Richmond (Virginia, United States) (search for this): article 9
ollows that General McClellan has but two alternatives left: 1st. To force his way to James river — in order, by connecting with the gunboats, to get something to eat. 2d. Rapid retreat further down the river, and if James river cannot be reached, retreat to York river and Hampton Roads. The News from the army. [From the same paper, fourth edition.] Some more light is now in Confederate hands — and General McClellan must either retreat, in order to live, upon James river, to get a fresh and better hold, by means of the gunboats, upon Richmond — or else to Yorktown and Hampton Roads. There are gunboats on both rivers, both Pamunkey and James rivers, which will protect his river flank. The army now, it is clear from this dispatch, is to be supplied from Jameso be supplied from James river, upon which, doubtless, General McClellan is marching, whether in retreat, or in the line of Fort Darling and Wilton, seven miles below Richmond, remains to be se
Chickahominy (Virginia, United States) (search for this): article 9
s as a successful strategic movement, into which the enemy have unwillingly been drawn, and which will soon result in the capture of Richmond and the entire Rebel army. The attack was made by the enemy in immense force, who crossed the Chickahominy river near the railroad, above Mechanicsville, on Thursday afternoon, and fought desperately, but were unable to drive our men back a single rod from their position, not withstanding that we had to contend, in an unequal combat, with nearly or quite ten to one. The only forces engaged on that day was McCall's Division which was lodged on the opposite side of a swampy ravine, about a mile and a half back from the Chickahominy river. The battle lasted from about 2 until 9 P. M., when the enemy drew off, renewing the attack at the break of day, and after several hours of hard fighting Gen. McCall's division was ordered to fall back. The soldiers, supposing that the order was given from fear of being overpowered, said they could
Jackson (Mississippi, United States) (search for this): article 9
vered by the thick smoke which hung around the pieces and slowly drifted to leeward. Incidents. The Pennsylvania Reserve drove the attacking regiments of Jackson's command. To-day they were over powered by the same troops, reinforced. Syles's Regulars, called up, proved unequal to the task of stopping them, and Slocum's sibility of resisting or refusing McClellan's appeals for reinforcements? Later--12½ A. M.--Count de Paris took prisoner a Confederate Major, who belonged to Jackson's army. He said he had been in the Valley of the Shenandoah all winter, and came here yesterday with part of Jackson's army. The rest of it arrived this morningJackson's army. The rest of it arrived this morning. The whole of it was here. He said that in the attack on our right the Confederates had from sixty to eighty thousand troops. This will explain the enormous fire under which our men were borne down and swept away, precisely as some of the regiments were swept away at the Seven Pines. On the Confederate side, it is estimate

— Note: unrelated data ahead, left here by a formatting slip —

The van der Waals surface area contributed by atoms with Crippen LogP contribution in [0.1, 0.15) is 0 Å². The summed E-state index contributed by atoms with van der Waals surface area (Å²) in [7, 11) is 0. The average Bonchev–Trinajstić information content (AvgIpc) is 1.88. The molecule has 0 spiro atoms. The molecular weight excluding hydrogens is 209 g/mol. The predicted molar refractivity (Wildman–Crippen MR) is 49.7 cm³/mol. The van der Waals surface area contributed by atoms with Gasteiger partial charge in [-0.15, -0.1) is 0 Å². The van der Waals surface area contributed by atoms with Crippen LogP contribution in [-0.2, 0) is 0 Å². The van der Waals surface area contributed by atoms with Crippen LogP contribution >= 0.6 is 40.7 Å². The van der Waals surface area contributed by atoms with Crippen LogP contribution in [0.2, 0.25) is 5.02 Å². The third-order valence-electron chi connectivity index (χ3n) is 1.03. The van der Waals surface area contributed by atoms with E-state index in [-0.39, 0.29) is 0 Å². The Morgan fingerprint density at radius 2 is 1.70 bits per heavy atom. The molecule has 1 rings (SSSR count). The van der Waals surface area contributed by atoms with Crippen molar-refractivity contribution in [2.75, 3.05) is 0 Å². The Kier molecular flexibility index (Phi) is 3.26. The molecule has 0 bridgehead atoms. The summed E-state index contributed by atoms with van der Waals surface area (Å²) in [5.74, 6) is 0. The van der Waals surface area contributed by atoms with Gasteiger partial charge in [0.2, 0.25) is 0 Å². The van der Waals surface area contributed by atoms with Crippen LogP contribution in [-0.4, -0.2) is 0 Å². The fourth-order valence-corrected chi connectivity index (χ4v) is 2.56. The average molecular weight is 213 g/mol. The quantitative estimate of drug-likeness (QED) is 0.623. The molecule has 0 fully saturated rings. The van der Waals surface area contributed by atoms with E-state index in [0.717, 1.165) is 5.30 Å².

Pamunkey (Virginia, United States) (search for this): article 9
our part. The very anxious men and minds, who had been so eager to have this little "White House" turned into a hospital, will see that great matter is ended by the house being burnt up. Two thousand five hundred dollars will build another as good a house, and $700 re-supply all the furniture. What were General McClellan's intentions, after Sunday noon, are now to be guessed. The railroad, track, locomotive, are all now in Confederate hands — and General McClellan must either retreat, in order to live, upon James river, to get a fresh and better hold, by means of the gunboats, upon Richmond — or else to Yorktown and Hampton Roads. There are gunboats on both rivers, both Pamunkey and James rivers, which will protect his river flank. The army now, it is clear from this dispatch, is to be supplied from James river, upon which, doubtless, General McClellan is marching, whether in retreat, or in the line of Fort Darling and Wilton, seven miles below Richmond, remains to be seen
Hampton Roads (Virginia, United States) (search for this): article 9
ews that all the public property at White House Landing had been embarked, and all the transports and vessels under charter ordered to sail under convoy to the Hampton Roads. The truth at last dawned upon the eyes of the dullest. McClellan had not soldiers enough to fight the enemy in front, and to maintain the base of his supplicting with the gunboats, to get something to eat. 2d. Rapid retreat further down the river, and if James river cannot be reached, retreat to York river and Hampton Roads. The News from the army. [From the same paper, fourth edition.] Some more light is thrown upon the army news in our special Washington dispatchellan must either retreat, in order to live, upon James river, to get a fresh and better hold, by means of the gunboats, upon Richmond — or else to Yorktown and Hampton Roads. There are gunboats on both rivers, both Pamunkey and James rivers, which will protect his river flank. The army now, it is clear from this dispatch, is to b